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Fussing about food: dealing with food rejection

Learn ways to support a fussy eater through engagement techniques and food back up options.

Children can exert enormous power over parents when they sense the stakes are high. This is, of course, the case when it comes to feeding young infants.

Many parents find the enjoyment and excitement associated with the early days of feeding their baby begins to disappear when their child starts to cry and fuss when being offered food. This shift in interest around food often reflects the baby’s growing independence.

Parents want their baby to eat and enjoy a wide range of foods, many of which they’ve taken a lot of time to prepare. Food made with love, cost and time is meant to be enjoyed, not spat out or cried over!

In this video, Karen discusses these issues with a parent who’s feeling frustrated and disappointed that her previously ‘good eater’ is now not enjoying mealtimes at all – unless, that is, she brings out the sweet custard!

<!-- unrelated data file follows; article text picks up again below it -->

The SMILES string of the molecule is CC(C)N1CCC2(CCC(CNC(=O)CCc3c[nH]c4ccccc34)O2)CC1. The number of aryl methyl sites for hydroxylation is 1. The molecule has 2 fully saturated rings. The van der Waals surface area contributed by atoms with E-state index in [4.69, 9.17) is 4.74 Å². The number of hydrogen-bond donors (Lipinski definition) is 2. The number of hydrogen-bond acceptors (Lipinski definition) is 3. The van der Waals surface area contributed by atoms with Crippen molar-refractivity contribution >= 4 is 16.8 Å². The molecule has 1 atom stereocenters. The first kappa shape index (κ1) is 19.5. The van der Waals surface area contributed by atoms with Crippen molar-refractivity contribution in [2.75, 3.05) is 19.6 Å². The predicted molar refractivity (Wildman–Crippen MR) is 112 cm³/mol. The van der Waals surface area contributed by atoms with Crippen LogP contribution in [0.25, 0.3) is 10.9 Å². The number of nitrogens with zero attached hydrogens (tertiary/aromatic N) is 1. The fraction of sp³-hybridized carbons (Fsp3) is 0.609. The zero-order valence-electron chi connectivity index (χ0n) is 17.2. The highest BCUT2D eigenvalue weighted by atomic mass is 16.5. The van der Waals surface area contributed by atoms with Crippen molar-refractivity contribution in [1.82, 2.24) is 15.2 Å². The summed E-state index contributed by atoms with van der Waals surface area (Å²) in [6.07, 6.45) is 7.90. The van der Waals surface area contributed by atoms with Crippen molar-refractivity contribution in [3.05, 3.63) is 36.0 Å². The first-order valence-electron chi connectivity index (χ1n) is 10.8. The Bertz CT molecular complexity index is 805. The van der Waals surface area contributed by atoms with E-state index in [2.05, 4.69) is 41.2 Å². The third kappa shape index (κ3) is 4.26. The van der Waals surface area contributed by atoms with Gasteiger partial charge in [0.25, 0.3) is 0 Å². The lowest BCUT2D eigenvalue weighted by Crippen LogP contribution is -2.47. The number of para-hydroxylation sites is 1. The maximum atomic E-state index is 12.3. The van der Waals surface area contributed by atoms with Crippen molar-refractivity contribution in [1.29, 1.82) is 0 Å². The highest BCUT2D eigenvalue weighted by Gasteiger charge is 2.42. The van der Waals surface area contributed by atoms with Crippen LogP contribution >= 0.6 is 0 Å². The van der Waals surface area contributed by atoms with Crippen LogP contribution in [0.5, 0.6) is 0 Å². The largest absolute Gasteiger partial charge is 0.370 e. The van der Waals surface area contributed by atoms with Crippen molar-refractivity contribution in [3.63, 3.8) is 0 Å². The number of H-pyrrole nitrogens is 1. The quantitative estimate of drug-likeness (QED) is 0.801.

The key messages of this video are:

  • Avoid engaging with your child when they don’t want to eat and, instead, allow them to decide when to eat (if at all) and how much they will eat.
  • The more you fuss and try to encourage your child to finish what you’ve offered, the more ammunition they have and, in turn, the more they will fuss. This outcome is stressful and upsetting, and it can be avoided.
  • The importance of not providing ‘back up’ options, which will usually be sweet. Remember that we’re programmed to enjoy sweet tastes and this is partly why babies enjoy breastmilk. However, if you offer sweet alternatives to the main offerings, you’ll soon find this becomes a focus for your baby.

Your task

Watch the video and, in the comments, share your thoughts about why some young children become fussy eaters and how this can be avoided.

  • If you have experienced a fussy child, what did you try to do to overcome it?
  • What advice were you given?
  • Did it work?
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Infant Nutrition: from Breastfeeding to Baby's First Solids

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